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Stored-by-Value Pool : weak_ptr and polymorphism = impossible?

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I have a data structure : pool of values.   (not pool of pointers)

When I called create(), it will return Handle.  

 

Here is a draft.  Everything is good so far. 

    template<class T> class Pool{
        std::vector<T> v;                   //store by value
        Handle<T> create(){  .... }
    }
    template<class T> class Handle{
        Pool<T>* pool_;
        int pool_index_;
        T* operator->() {
            return pool_->v.at(pool_index_);
        }
        void destroy(){
            pool_-> ... destroy()  .... mark "pool_index_" as unused, etc ....
        }
    }

Now I want Handle<> to support polymorphism. 

Many experts have kindly advised me to use weak_ptr, but I am left in blank, don't know how to do it.

The major part that I am stuck is :-

- Should create() return weak_ptr, not Handle?
       .... or should Handle encapsulate weak_ptr?

 

- If it return weak_ptr for user's program, ...

        how weak_ptr would know pool_index_?  It doesn't have such field.

 

- If the user cast weak_ptr/Handle to a parent class pointer as this example, there are many issues as followed.   

class B{}
class C : public B {
}
....
{
     Pool<C> cs;
     Handle<C> cPtr=cs.create();
     Handle<A> aPtr=cPtr;     // casting   // expected to be valid, but don't know ... how?
     aPtr->destroy()   ;                   // aPtr will invoke Pool<A>::destroy  which is wrong!
                                           //     Pool<C> is the correct one, not Pool<A>
     aPtr.operator->() ;                   // face the same problem
}

I know, I am noob, yeah.

 

Edit:

I found a solution, so I think I should share here.

 

The solution (suggested by 1litre ) is to let every Pool<T> derived from Pool_interface.

 

Pool_interface have get/set, everything manipulate in term of void*

 

Instead of caching

 Pool<T>* pool_;

I must caching :-

 Pool_interface* pool_;

The get/set have to be encapsult again, e.g.

return static_cast<T*>(pool_.get(index));
Edited by hyyou

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Weak pointers are like normal pointers, except you cannot hold an object only by weak pointers, it gets deleted.

The typical use case is a cache using pointers to values. To understand, consider normal pointers to values only here. Basically, upon request you try to find a value in your cache. If it exists, you return a pointer to it. If it doesn't exist, you create the value, update your cache administration, and return a pointer to the new value.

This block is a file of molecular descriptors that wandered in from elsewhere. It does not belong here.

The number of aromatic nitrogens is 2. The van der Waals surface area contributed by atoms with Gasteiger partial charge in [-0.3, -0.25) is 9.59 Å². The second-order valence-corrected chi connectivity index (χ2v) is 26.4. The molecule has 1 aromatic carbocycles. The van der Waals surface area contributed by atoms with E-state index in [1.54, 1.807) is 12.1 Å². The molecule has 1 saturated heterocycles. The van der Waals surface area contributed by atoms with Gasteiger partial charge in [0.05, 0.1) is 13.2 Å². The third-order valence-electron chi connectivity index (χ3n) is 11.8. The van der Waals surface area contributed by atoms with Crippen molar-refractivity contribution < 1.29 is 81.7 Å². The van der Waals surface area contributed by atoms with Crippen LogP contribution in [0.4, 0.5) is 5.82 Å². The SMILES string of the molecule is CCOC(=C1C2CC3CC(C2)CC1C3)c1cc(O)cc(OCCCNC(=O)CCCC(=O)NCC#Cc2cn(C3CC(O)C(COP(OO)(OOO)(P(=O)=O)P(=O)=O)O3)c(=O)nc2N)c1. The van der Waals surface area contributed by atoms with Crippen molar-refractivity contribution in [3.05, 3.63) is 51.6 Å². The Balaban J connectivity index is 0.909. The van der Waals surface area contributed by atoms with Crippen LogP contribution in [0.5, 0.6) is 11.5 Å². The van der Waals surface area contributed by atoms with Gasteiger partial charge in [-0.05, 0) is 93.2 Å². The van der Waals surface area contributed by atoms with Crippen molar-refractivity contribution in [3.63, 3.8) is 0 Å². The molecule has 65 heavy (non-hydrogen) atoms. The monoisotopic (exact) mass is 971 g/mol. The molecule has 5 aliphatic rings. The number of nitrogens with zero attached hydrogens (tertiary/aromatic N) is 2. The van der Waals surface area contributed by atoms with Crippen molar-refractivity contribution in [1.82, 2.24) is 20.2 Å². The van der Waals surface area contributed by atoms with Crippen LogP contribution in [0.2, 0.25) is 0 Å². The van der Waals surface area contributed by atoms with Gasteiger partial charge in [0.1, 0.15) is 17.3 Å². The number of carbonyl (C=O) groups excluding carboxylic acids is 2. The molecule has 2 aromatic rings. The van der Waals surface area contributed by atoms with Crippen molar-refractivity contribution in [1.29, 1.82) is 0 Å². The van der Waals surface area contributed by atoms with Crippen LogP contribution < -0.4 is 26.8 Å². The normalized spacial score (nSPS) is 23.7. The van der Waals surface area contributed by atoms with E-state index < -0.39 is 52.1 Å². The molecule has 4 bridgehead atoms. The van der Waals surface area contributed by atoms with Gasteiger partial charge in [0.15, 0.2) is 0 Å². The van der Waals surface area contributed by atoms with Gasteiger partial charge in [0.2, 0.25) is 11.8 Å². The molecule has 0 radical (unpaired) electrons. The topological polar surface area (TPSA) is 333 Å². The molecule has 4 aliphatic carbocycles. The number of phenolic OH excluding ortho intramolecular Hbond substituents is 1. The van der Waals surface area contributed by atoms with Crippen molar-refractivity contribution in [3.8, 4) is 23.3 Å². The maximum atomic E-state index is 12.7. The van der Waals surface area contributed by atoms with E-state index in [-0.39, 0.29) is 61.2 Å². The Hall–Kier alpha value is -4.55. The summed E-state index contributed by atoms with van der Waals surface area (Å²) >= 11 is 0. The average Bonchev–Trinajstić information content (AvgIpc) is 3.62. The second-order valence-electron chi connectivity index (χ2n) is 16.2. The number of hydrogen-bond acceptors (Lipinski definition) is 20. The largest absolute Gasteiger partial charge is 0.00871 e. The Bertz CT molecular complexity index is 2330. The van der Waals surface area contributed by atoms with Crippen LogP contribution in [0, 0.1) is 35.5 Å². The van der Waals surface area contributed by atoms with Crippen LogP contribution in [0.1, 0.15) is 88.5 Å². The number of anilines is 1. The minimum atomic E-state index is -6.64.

The user program can just let go of the pointer when it's done with the value.

This will work, except you cannot detect 'user program can just let go of the pointer'. In other words, you have values in your cache, but no idea how often they are used, or whether they are used at all!
You cannot delete any value, since the user program may still have a pointer to it!

This is where weak pointers come in. In your cache administration, you use a weak pointer to the value, and you give normal pointers to the user program.
As soon as the user program dropped all pointers to a value in your cache, that value is only referenced by the weak pointer in your cache administration. Since weak pointers cannot prevent an object from getting deleted, the value gets removed when the user program drops the last value to it.
Your administration doesn't know this happened, but the next time you try to get that cached value through the weak pointer, it will fail. Then you can take appropriate action, eg by creating the value again.


To the user program, the cache is handing out normal pointers. There is no reason why you couldn't do poly-morphism on that.

Using a std::vector<T> for storing values will however break under polymorphism, at least if your sub-classes have different variable members. Perhaps it could work if you only overload methods in derived classes, but not sure about that. I'd use a T*, or a weak version of that.

Edited by Alberth

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 I'd use a T*, or a weak version of that.

 

:( , that is what I am doing, but thank Alberth.

 

I just hope that there is a way to cast Handle<Derive> to Handle<Base> while the destroy() is still valid.

Edited by hyyou

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You -can- create a pull of types and put in other types. However, it is not possible with Vector. And a template normal template would most likely break under such usage. You can do this with placement new. But make sure that your new type and the pre-instantiated type is the same.

 

For Handle to support polymorphism, you need it to refer to some sort of base class that all other items had implemented in the past.

 

So think of everything refering to GameObject, or Resource. As for getting a Pool Index, you'll need to manually add that data field in yourself. You can just build a second class on top of that.

Edited by Tangletail

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 I'd use a T*, or a weak version of that.

 

:( , that is what I am doing, but thank Alberth.

 

I just hope that there is a way to cast Handle<Derive> to Handle<Base> while the destroy() is still valid.

 

 

Sure you do that?  Your vector storage says

template<class T> class Pool{
        std::vector<T> v;                   //store by value

I don't think you can store any derived class from T in there.

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@Alberth ;  No, I don't want to store Derived in std::vector<T>.  I know it is impossible.

 

I just want the handle to be safely cast-able, i.e. bad thing not happen after casting when operator->()  or destroy().  XD

 

Edit: An expert tell me a solution, I have edited to show it in OP.

Edited by hyyou

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